We left the Crater Lake Rim Village Lodge overcaffeinated and overweighted: 6 days worth of food and 4 l. of water each. The Trail took us along the rim for about a quarter of the lake's circumference, so with it being Sunday, there were lots of tourists to talk to at some of the overlooks we walked by. Also, the dozens and dozens of vistas occupied our time, snapping scenery pics and looking for that perfect setting for our upcoming Christmas card (oops, I spilled the beans). By midafternoon the Trail veered northwest and we said goodbye to this beautiful body of water, and vowed to come back another day. Some quick facts:
Crater Lake National Park was established in 1902. The lake rests inside a caldera formed over 7,000 years ago when Mt. Mazama collapsed after it erupted. It is the deepest lake in the United States at 1,943 feet and is considered to be the cleanest body of water in the world. Its water comes from rain and snow only (no rivers or streams), and because its rate of evaporation is almost equal to precipitation amounts annually, the lake's water level basically remains the same. Its intense blue color is a sight to be seen.
Shortly after leaving the park, we entered Mt. Thielsen Wilderness and continued to follow the apparent elk tracks we'd been seeing on the trail the last 100 miles or so. Why would an elk be walking the PCT? Dense pine forests and a well-graded undulating single track made for pleasant hiking. Mt. Thielsen, known as the "lightning rod" of the Cascades, tempted us but we stayed on the PCT and finally figured out the tracks. They were 2 llamas! They were being used as pack animals for two section hikers from Trout Lake, WA, one of the trail towns further north. After talking with them for a bit and taking some pictures, we moved on. We met 2 more southbounders (hiking from Canada to Mexico) which makes 7 now. One girl, trail named The Tortoise, was low on food, so I gave her some extra stuff I was carrying: 2 hiker staples - Snicker bars and Ramen. Later, although the mosquitoes became thicker, and the blowdowns more abundant, we were rewarded with a sun-soaked cove of Summit Lake, a perfect spot for a swim/bath. Shortly after, some unexpected trail magic in the form of food and drinks by a 2008 thru-hiker further brightened our day. The remaining 20 miles of this section were in Diamond Peak Wilderness, traversing the foothills of the massive Diamond Peak, and Mt. Yoran, and ending at Willamette Pass. There, our friends, Neil and Andrea, pulled us off the trail for a 1/2 day of pampering at their relatives' vacation home. Back on the trail tomorrow, but first some history of the PCT through Oregon.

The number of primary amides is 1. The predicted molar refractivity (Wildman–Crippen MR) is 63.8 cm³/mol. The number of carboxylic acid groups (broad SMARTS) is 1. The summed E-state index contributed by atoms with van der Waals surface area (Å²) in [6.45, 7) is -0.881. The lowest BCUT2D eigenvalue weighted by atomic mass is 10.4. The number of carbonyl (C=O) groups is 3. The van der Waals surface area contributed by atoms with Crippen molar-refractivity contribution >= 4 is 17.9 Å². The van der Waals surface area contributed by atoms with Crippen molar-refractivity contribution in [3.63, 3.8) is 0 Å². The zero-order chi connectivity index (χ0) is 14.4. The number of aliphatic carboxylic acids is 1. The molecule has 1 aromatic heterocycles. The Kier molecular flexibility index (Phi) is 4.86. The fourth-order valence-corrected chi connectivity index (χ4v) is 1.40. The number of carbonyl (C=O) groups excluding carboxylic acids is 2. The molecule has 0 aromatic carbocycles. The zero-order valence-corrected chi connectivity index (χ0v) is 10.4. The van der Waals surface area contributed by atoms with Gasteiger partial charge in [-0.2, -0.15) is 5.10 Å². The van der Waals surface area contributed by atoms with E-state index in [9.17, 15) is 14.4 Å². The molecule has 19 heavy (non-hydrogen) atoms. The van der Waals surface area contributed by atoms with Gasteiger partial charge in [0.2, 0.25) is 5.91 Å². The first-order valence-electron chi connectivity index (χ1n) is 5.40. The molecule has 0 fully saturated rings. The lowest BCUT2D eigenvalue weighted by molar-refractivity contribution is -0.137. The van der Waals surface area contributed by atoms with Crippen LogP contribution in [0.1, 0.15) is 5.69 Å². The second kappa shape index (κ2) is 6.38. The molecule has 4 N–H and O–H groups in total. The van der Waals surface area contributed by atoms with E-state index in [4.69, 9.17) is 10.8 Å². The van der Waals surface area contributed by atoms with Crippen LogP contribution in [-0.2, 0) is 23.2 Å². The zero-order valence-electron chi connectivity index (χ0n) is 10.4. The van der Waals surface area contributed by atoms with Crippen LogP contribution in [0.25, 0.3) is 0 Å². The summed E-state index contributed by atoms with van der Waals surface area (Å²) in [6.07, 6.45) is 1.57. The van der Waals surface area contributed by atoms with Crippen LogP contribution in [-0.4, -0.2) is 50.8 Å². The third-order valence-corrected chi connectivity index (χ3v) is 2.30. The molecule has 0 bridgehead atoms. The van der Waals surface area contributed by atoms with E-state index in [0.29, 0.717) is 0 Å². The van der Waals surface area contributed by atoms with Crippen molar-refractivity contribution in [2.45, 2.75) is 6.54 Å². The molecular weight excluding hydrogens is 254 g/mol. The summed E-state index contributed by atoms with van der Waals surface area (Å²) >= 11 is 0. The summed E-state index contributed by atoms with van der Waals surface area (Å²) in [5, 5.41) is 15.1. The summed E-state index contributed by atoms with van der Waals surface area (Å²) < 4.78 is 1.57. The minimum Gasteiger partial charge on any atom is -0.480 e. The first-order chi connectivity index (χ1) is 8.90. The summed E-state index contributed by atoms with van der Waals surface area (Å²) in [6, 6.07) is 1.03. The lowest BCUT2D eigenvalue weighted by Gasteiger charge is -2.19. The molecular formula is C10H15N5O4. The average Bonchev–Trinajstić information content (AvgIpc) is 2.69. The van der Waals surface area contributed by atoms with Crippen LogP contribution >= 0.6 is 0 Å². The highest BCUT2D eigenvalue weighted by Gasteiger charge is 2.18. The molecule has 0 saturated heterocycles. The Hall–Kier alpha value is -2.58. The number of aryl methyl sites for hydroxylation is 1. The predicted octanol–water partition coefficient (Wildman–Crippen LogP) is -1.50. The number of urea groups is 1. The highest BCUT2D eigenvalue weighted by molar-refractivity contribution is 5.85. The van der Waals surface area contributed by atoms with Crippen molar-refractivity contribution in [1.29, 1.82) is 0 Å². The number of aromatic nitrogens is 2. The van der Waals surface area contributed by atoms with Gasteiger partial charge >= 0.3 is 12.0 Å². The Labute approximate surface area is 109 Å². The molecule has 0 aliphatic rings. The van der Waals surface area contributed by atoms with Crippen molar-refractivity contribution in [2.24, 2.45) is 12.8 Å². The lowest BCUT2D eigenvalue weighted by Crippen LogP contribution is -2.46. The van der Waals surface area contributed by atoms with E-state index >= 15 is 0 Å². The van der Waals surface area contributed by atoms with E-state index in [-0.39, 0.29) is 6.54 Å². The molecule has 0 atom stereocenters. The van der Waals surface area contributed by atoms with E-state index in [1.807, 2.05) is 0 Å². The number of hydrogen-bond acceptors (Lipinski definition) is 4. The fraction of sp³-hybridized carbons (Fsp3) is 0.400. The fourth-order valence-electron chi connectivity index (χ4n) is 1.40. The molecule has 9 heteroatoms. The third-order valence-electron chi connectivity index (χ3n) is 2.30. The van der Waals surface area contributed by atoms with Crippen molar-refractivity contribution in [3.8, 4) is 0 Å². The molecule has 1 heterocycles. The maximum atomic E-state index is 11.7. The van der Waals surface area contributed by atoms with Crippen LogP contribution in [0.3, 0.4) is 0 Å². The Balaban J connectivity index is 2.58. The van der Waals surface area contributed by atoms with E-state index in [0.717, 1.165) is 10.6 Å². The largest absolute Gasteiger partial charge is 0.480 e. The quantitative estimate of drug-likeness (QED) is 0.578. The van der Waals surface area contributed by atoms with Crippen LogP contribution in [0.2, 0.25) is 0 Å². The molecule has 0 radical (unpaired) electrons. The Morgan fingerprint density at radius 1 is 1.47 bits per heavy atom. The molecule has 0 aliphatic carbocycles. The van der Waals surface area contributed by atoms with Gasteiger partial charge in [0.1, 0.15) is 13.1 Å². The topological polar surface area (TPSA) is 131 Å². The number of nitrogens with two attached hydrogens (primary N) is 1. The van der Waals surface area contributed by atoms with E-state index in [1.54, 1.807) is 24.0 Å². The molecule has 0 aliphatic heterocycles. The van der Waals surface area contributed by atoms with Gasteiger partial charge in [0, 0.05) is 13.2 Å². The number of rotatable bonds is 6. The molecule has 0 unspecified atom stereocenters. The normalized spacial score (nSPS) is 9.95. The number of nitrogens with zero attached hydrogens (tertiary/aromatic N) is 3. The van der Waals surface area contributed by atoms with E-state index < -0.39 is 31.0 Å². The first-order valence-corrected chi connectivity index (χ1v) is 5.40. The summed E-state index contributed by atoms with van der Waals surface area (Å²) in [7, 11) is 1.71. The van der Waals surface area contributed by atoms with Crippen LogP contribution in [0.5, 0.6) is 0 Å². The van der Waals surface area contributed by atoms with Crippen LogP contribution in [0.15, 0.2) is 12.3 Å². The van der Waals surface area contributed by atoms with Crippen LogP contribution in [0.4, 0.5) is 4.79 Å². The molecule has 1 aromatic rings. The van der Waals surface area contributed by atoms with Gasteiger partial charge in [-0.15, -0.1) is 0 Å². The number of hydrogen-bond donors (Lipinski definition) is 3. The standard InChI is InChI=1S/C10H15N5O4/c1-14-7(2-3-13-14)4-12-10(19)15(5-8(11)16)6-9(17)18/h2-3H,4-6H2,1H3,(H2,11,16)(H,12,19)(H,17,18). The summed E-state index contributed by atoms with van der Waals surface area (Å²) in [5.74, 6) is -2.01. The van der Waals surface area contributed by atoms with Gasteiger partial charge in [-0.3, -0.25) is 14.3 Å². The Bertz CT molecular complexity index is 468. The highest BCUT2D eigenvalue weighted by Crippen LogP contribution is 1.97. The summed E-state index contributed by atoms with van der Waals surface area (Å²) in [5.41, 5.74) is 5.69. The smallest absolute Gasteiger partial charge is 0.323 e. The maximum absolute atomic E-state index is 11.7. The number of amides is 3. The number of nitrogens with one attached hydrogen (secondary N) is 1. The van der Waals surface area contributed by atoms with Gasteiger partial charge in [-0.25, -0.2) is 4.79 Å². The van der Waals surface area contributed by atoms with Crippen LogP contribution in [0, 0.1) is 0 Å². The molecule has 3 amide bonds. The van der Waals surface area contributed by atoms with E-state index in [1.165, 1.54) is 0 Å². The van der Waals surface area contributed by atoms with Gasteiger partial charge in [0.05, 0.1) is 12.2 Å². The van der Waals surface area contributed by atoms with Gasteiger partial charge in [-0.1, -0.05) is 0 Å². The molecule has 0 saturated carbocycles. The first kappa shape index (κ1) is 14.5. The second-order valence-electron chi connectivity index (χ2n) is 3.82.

The very first link in the PCT was actually here in Oregon. Before the idea for the PCT even came about, there existed a trail from MT. Hood to Crater Lake, named the Oregon Skyline Trail. It was built by the U.S. Forest Service and finished by 1920. In the early 1930's, it was extended at both ends, and in 1937 PCT trail markers were designed and posted from the Canadian border to the California border. ( In Washington, the Cascade Crest Trail was used). Since then, mainly beginning in the 1960's the trail through Oregon has gone through some changes. New trails were blazed to get it off roads, move it closer to the actual crest of the Cascade Mountains, and make it less steep by way of switchbacks. It now extends 457 miles across the state. -Sunfish